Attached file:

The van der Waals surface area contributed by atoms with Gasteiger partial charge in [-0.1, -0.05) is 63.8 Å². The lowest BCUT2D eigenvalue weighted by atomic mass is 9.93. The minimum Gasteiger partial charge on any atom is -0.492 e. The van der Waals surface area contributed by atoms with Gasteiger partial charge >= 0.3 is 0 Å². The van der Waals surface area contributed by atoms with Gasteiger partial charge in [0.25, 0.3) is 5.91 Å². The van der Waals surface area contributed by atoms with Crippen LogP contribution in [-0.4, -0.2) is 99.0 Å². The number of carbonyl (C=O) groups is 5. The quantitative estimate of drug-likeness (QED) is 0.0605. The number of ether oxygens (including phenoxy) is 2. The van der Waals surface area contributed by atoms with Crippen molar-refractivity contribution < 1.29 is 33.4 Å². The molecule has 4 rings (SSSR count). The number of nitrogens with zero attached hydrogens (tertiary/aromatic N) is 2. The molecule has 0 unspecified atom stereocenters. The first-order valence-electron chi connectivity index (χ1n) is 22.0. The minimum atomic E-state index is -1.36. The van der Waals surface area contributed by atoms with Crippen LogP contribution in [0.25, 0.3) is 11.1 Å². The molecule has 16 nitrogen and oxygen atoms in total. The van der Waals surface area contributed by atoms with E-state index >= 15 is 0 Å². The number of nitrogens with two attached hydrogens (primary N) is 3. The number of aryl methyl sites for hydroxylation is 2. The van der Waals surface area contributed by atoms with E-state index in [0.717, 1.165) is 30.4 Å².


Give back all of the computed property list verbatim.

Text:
The van der Waals surface area contributed by atoms with Gasteiger partial charge in [-0.1, -0.05) is 63.8 Å². The lowest BCUT2D eigenvalue weighted by atomic mass is 9.93. The minimum Gasteiger partial charge on any atom is -0.492 e. The van der Waals surface area contributed by atoms with Gasteiger partial charge >= 0.3 is 0 Å². The van der Waals surface area contributed by atoms with Gasteiger partial charge in [0.25, 0.3) is 5.91 Å². The van der Waals surface area contributed by atoms with Crippen LogP contribution in [-0.4, -0.2) is 99.0 Å². The number of carbonyl (C=O) groups is 5. The quantitative estimate of drug-likeness (QED) is 0.0605. The number of ether oxygens (including phenoxy) is 2. The van der Waals surface area contributed by atoms with Crippen molar-refractivity contribution < 1.29 is 33.4 Å². The molecule has 4 rings (SSSR count). The number of nitrogens with zero attached hydrogens (tertiary/aromatic N) is 2. The molecule has 0 unspecified atom stereocenters. The first-order valence-electron chi connectivity index (χ1n) is 22.0. The minimum atomic E-state index is -1.36. The van der Waals surface area contributed by atoms with Crippen LogP contribution in [0.25, 0.3) is 11.1 Å². The molecule has 16 nitrogen and oxygen atoms in total. The van der Waals surface area contributed by atoms with E-state index >= 15 is 0 Å². The number of nitrogens with two attached hydrogens (primary N) is 3. The number of aryl methyl sites for hydroxylation is 2. The van der Waals surface area contributed by atoms with E-state index in [0.717, 1.165) is 30.4 Å².